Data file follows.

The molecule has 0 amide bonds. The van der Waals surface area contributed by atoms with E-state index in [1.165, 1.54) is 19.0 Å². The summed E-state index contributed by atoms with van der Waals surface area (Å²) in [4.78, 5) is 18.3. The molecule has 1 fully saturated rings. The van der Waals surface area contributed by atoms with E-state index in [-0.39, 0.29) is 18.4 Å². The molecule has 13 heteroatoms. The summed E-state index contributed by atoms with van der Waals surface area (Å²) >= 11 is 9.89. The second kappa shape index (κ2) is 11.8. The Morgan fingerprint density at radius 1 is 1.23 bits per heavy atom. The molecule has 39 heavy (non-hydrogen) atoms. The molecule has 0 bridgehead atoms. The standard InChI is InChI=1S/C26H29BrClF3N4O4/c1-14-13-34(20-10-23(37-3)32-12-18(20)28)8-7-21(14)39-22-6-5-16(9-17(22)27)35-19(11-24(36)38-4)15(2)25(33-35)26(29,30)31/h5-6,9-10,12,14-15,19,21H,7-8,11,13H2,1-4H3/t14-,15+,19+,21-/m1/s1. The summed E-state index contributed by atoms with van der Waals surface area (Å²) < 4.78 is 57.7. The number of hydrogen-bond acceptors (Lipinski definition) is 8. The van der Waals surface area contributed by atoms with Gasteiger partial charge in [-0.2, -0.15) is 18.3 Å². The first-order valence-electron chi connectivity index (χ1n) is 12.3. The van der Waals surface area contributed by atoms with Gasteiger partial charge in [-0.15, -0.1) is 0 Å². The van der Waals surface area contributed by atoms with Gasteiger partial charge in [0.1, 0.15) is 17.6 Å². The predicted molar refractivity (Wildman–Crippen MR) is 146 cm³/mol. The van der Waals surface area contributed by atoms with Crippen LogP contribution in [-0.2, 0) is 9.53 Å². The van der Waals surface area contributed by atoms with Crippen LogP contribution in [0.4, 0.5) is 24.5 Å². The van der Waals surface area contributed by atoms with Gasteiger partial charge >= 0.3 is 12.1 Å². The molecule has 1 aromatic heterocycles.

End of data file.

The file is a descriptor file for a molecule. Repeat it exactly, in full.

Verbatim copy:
The molecule has 0 amide bonds. The van der Waals surface area contributed by atoms with E-state index in [1.165, 1.54) is 19.0 Å². The summed E-state index contributed by atoms with van der Waals surface area (Å²) in [4.78, 5) is 18.3. The molecule has 1 fully saturated rings. The van der Waals surface area contributed by atoms with E-state index in [-0.39, 0.29) is 18.4 Å². The molecule has 13 heteroatoms. The summed E-state index contributed by atoms with van der Waals surface area (Å²) >= 11 is 9.89. The second kappa shape index (κ2) is 11.8. The Morgan fingerprint density at radius 1 is 1.23 bits per heavy atom. The molecule has 39 heavy (non-hydrogen) atoms. The molecule has 0 bridgehead atoms. The standard InChI is InChI=1S/C26H29BrClF3N4O4/c1-14-13-34(20-10-23(37-3)32-12-18(20)28)8-7-21(14)39-22-6-5-16(9-17(22)27)35-19(11-24(36)38-4)15(2)25(33-35)26(29,30)31/h5-6,9-10,12,14-15,19,21H,7-8,11,13H2,1-4H3/t14-,15+,19+,21-/m1/s1. The summed E-state index contributed by atoms with van der Waals surface area (Å²) < 4.78 is 57.7. The number of hydrogen-bond acceptors (Lipinski definition) is 8. The van der Waals surface area contributed by atoms with Gasteiger partial charge in [-0.2, -0.15) is 18.3 Å². The first-order valence-electron chi connectivity index (χ1n) is 12.3. The van der Waals surface area contributed by atoms with Gasteiger partial charge in [-0.15, -0.1) is 0 Å². The van der Waals surface area contributed by atoms with Gasteiger partial charge in [0.1, 0.15) is 17.6 Å². The predicted molar refractivity (Wildman–Crippen MR) is 146 cm³/mol. The van der Waals surface area contributed by atoms with Crippen LogP contribution in [-0.2, 0) is 9.53 Å². The van der Waals surface area contributed by atoms with Crippen LogP contribution in [0.4, 0.5) is 24.5 Å². The van der Waals surface area contributed by atoms with Gasteiger partial charge >= 0.3 is 12.1 Å². The molecule has 1 aromatic heterocycles.